Power outages across South Africa this week have blown up into the biggest political threat facing President Cyril Ramaphosa and the ruling ANC party three months away from elections, analysts say.
Utility giant Eskom unexpectedly imposed highly-unpopular power rationing on Sunday, with rotational cuts now scheduled every day — plunging shops, offices, factories and home into darkness for hours.
So-called “load-shedding” returned with a vengeance, reaching levels of severity not seen for four years.
This week the government confirmed that troubled state-owned Eskom, which generates more than 90 percent of the country’s energy, was “technically insolvent”.
Eskom is buried under a mountain of 420 billion rand ($30 billion) in debt. Unless it receives another cash bailout, it is officially forecast to collapse by April.
With national elections in May, the blackouts have shaken the African National Congress party, which has held power since the end of apartheid in 1994.
“This is probably the biggest political nightmare for the ANC at the moment,” analyst Daniel Silke told AFP.
“The real opposition for the ANC is load-shedding more than it is the opposition political parties.
“The only option for ANC is a Band-Aid. It’s going to have to throw cash at Eskom.”
For many critics of the ANC, the Eskom blackouts have come to symbolise the price that the public pays for alleged corruption and mismanagement.
Ramaphosa told parliament on Thursday that government would have to step in to save Eskom, Africa’s largest power utility.
Details of the rescue plan will be unveiled in next week’s budget statement.
“It has become clear that indeed Eskom does need to be assisted by the state so that it can stabilise its finances, because doing so also means that we are stabilising the economy of our country,” Ramaphosa said.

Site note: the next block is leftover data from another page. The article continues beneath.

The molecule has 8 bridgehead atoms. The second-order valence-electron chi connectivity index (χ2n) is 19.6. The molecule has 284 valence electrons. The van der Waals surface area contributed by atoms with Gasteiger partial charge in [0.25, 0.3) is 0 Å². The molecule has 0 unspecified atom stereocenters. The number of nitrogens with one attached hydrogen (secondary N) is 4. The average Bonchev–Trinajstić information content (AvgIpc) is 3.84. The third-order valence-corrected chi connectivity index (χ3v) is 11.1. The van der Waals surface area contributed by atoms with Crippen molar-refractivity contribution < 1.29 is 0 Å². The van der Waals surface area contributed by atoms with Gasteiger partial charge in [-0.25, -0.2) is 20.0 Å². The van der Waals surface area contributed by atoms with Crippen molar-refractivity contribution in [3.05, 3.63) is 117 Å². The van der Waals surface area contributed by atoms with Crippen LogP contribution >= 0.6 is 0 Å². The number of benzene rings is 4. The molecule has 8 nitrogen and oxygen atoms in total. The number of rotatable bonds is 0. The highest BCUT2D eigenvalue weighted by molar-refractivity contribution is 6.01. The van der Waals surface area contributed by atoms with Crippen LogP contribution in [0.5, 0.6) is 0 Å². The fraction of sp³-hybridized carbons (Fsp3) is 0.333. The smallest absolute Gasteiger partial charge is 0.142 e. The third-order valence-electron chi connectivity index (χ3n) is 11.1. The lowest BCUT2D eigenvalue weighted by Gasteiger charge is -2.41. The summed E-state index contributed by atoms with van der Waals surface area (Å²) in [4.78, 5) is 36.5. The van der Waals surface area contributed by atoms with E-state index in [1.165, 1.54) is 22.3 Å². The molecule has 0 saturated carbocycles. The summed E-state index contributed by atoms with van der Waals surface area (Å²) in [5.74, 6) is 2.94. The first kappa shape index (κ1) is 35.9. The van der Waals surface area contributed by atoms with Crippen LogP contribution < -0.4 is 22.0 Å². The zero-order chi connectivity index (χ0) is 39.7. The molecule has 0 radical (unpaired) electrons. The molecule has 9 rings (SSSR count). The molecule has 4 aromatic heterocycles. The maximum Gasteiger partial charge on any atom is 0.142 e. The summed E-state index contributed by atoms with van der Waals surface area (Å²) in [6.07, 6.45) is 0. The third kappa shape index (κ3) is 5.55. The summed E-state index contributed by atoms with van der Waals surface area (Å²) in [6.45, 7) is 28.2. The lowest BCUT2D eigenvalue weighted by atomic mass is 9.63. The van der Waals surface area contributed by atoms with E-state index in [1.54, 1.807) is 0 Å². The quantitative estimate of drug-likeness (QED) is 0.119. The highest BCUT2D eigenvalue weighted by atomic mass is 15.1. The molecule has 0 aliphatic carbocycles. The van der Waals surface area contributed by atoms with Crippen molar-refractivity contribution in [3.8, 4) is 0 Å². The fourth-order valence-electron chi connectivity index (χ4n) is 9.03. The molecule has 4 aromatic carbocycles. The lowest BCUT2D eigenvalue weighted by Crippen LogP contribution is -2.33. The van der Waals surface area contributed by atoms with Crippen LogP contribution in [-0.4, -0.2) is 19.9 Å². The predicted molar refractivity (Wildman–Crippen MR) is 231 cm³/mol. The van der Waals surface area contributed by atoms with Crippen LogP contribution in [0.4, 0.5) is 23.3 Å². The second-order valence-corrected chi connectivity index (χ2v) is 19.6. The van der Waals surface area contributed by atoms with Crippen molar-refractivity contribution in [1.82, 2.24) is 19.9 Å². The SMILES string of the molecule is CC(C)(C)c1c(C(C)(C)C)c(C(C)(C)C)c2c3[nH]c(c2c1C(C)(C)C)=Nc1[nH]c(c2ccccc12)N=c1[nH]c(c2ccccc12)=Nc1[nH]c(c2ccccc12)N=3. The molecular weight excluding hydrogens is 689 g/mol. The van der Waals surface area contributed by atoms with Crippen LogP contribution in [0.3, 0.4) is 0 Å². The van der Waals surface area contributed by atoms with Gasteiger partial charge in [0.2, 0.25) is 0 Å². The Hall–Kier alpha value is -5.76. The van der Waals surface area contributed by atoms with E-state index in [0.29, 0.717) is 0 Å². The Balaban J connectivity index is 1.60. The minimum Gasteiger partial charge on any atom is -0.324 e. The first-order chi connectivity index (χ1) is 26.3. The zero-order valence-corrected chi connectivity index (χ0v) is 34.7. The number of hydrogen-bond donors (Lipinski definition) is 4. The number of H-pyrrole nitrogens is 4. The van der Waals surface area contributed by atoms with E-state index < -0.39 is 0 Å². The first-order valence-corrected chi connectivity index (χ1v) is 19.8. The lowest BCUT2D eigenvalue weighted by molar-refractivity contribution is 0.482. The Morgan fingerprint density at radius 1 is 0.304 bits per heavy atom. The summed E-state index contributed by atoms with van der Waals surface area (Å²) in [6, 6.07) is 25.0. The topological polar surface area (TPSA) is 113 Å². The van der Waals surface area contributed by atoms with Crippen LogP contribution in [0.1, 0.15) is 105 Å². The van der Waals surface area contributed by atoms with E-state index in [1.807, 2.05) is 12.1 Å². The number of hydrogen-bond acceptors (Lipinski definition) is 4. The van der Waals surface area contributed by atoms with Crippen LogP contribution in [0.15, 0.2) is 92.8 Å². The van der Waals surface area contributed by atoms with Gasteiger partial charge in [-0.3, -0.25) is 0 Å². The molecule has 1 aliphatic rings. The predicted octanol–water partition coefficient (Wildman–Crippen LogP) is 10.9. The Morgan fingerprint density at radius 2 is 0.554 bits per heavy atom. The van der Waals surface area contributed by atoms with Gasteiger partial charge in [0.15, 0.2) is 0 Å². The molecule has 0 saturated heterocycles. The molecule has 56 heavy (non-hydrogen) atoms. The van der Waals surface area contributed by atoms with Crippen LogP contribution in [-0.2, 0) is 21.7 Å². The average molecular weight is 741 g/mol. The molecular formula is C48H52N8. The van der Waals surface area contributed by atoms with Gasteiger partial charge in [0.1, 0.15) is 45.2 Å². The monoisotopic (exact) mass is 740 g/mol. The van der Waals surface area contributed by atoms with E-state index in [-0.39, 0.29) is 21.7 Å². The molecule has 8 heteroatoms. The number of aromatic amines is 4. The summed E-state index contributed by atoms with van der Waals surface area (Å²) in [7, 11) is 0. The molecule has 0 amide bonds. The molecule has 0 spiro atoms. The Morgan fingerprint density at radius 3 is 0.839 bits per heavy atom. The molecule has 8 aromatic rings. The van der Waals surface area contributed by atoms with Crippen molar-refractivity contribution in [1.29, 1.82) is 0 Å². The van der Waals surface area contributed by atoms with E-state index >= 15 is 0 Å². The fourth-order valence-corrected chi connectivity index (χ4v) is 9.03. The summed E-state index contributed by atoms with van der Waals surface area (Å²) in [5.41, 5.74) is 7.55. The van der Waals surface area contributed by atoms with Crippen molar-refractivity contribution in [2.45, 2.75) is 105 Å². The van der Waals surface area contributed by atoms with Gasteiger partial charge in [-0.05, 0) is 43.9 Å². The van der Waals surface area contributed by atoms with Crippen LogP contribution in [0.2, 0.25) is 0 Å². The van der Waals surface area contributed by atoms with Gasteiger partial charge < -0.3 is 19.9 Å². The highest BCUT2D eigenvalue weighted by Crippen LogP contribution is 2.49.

Eskom requires “urgent attention,” he said, but cautioned: “There just is no one silver bullet.”
Ramaphosa, who took power after scandal-tainted Jacob Zuma was ousted last year, has tried to draw a line after his predecessor’s reign, but with limited success.
If the power cuts persist into the campaign season, plaguing everyday life and suffocating the economy, the president could face tricky polls despite the ANC remaining forecast to win the vote.
“(The) fiasco at Eskom is highly damaging for the ANC ahead of the election,” said Ben Payton of a London-based consultancy, Verisk-Maplecroft.
The main opposition Democratic Alliance has jumped at the chance to make gains ahead of the polls.
“The future of Eskom is of fundamental importance to every one of us,” it said. “Only one party can put an end to the corruption and mismanagement that has brought South Africa to the edge of the cliff.”
Ramaphosa is widely seen as an electoral asset for the ANC after nine years of Zuma’s rule, and his moderate, pro-business record has boosted investor confidence.
The party itself has been keen to pass the blame for the energy crisis.
The power blackouts were “an act of sabotage,” claimed ANC spokesman Zizi Kodwa.
Eskom’s woes started in 2007 when it began building two new coal stations to replace ageing plants.
But the highly-touted Medupi and Kusile plants “were badly designed and badly constructed and are not performing to optimum levels,” said Public Enterprises Minister Pravin Gordhan, brought in by Ramaphosa to reform South Africa’s state-owned companies.
The plants have suffered long commissioning delays and nearly six-fold cost overruns, and now suffer regular breakdowns, forcing engineers to ration power. The outages are posted in advance on the internet, to help people to prepare.
Restructuring Eskom will not be easy and will face opposition from within the ANC and from trade unions — the party’s traditional allies — who fear privatisation and job losses.
But Ramaphosa assured the restive unions that the Eskom restructuring plan is “not a path to privatisation”
And unless it keeps the lights on, ANC government will face an angry electorate on May 8.
“I just had my hair cut, but I can’t have it blow-dried because there is no power,” said physiotherapist Judy Price as she walked out of Tangles hair salon in Johannesburg’s suburb of Rosebank, her hair soaking wet.
“My tax gives me no service. You feel let down by your government. How do you re-elect a government that’s not providing for the people?”